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Batch Scanning of Documents

It's tax season once again. Usually, I bundle up my paperwork, classify and sort it, then ship it off the my accountant to work on. In the past I've run into issues where I would need to look up something that had been passed to the accountant. So this year I decided I want to do things a little different. Instead of just blindly handing things over, I want to scan every document and file the resulting image in a directory structure that mirrors the file cabinet.

So, this means I have a crap load of paperwork to scan. I wouldn't even consider this if I had to manually change every single page. Luckily my multi-function printer (Brother DCP-7065DN) has a sheet-feeder. So this means I can can bulk scan all the standard letter sized documents - which is probably about 80% of my pile. On the downside though, there is no bulk scanning tool that comes with the Linux drivers.

BASH to the rescue. By the time you get your scanner set up under Ubuntu (or most Linux's if I'm understanding things right), you'll have a command line tool called scanimage. This command allows you to, well, scan a document/image from the command line. Which means it can be scripted. So I whipped together a quick bash script for this:


#build the default label
YEAR=`date +%Y`

#prompt the user for a label
read -p "Filename label [$LABEL] : " NEWLABEL

#if the user specified a label, make sure we are using that one

#remove old scans and converted images
echo "deleteing *.tiff and *.jpg files..."
rm *.tiff
rm *.jpg

#the SCANIMAGE command assumes ONE scanner is connected and has been properly set up
scanimage --format=tiff --batch="./${LABEL}_%d.tiff"

#for each scanned document, use ImageMagick to convert it to a JPG to condense the storage needs.
for f in *.tiff
    FNAME=`basename ${f} .tiff`
    echo $FNAME
    convert $f $FNAME.jpg

#remove the scanned images
rm *.tiff

A quick rundown:

  • First we define a default label. This label becomes the name of the scanned file(s), with a sequence number tacked onto the end.
  • Next we prompt the user to enter a custom label if the default is not desired.
  • Then, IF the user entered a new label, we replace the default label with the user entered value.
  • We then remove all .tiff and .jpg files from the current director. (Careful! don't delete anything important!). Our script works with .tiff and .jpg files, so we want to make sure we have a clean slate to start with.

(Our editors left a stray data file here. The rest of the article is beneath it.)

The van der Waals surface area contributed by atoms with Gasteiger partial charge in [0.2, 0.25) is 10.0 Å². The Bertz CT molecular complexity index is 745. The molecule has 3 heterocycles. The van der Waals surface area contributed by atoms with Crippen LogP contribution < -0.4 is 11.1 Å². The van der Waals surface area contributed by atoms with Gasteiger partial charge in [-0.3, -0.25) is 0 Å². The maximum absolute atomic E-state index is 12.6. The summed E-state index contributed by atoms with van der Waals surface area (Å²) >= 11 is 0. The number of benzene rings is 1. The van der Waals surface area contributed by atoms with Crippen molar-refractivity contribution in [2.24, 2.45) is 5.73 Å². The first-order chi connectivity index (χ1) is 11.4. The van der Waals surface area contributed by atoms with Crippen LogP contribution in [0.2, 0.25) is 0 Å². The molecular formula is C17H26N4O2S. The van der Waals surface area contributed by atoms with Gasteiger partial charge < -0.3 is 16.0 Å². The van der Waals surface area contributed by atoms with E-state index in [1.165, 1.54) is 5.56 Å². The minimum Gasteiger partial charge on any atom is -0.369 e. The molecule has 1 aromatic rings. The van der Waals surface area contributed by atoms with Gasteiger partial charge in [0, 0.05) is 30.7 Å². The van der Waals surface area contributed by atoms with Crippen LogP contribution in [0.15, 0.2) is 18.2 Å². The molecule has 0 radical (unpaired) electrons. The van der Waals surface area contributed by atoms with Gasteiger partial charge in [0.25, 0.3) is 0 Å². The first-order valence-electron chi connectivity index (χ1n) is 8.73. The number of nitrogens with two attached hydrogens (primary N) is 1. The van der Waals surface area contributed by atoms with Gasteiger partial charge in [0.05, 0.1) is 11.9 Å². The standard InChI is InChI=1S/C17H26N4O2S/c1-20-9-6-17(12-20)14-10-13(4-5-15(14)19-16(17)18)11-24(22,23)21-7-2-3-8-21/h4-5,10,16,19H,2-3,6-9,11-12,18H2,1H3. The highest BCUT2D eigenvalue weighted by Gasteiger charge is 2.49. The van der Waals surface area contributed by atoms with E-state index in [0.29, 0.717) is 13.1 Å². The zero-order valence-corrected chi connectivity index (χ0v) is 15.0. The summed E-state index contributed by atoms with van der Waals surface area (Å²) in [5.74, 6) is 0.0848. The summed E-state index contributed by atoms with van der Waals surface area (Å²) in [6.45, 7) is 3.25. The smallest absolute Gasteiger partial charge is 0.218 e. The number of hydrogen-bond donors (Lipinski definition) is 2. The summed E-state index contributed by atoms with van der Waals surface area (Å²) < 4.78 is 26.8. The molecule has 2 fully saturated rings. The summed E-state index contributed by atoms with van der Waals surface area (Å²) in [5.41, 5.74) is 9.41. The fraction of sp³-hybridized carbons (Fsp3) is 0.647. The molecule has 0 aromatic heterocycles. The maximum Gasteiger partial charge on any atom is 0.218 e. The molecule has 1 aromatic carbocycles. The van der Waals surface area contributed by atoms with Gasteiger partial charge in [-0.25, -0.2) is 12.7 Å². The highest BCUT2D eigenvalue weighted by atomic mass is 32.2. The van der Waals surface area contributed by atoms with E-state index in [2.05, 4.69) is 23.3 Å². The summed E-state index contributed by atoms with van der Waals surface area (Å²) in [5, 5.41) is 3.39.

• Finally, we start scanning. The scanimage command takes a few more (view man scanimage to see all the options). We indicate we want .tiff files, and are working in batch mode, with the output going to the current directory. We didn't specify a scanner - if you only have one scanner, this is not an issue. If you have more than one scanner, you'll probably need to specify the device you intend to use.
  • Once the scanning part is done, we loop over the resulting .tiff files and convert them to .jpg. The .tiff scans are approx 13MB each on my system, converting them to .jpg results in files that are under 500KB each - MUCH less storage needs, with no loss of readability. We are using ImageMagick to do the conversions.
  • And finally, we delete the .tiff files to save storage space.

Now with this script running, I plob a batch of papers into the scanner's sheet feeder, then run the script. I give a custom file label to identify the batch - maybe 2011_bankstatements. Once the scan process is done, I move all the jpg files into the appropriate virtual file cabinet directory (maybe .../2011/bank/statements). Then while I get the next batch going, I'll go through the files and rename them to have a more specific and meaningful name - perhaps 20110101_bankstatement_1. I make use of the _1 on the end to indicate page numbers as some of the documents have 9 or more pages.

Oh, I use a split panel view in the Dolphin file manager - one panel shows the scanning directory, the second panel shows the folder I'm currently scanning documents for. I also set up the image preview panel so that when I mouse over an image I can see it. This way I can look at the document and determine the date, page number, and any other pertinent info without having to open the image in a viewer or editor. This process works for me, though I'm sure there are other ways that may work better for you.

While this process is time consuming, it is not as bad as having to manually scan each document one at a time. Most of the effort needed is in organizing the documents to begin with, and removing staples for scanning purposes. It's only been a day that I've been working on this, but I'm about 50% done the job.

Hope this script is helpful to someone else in the tax prep phase.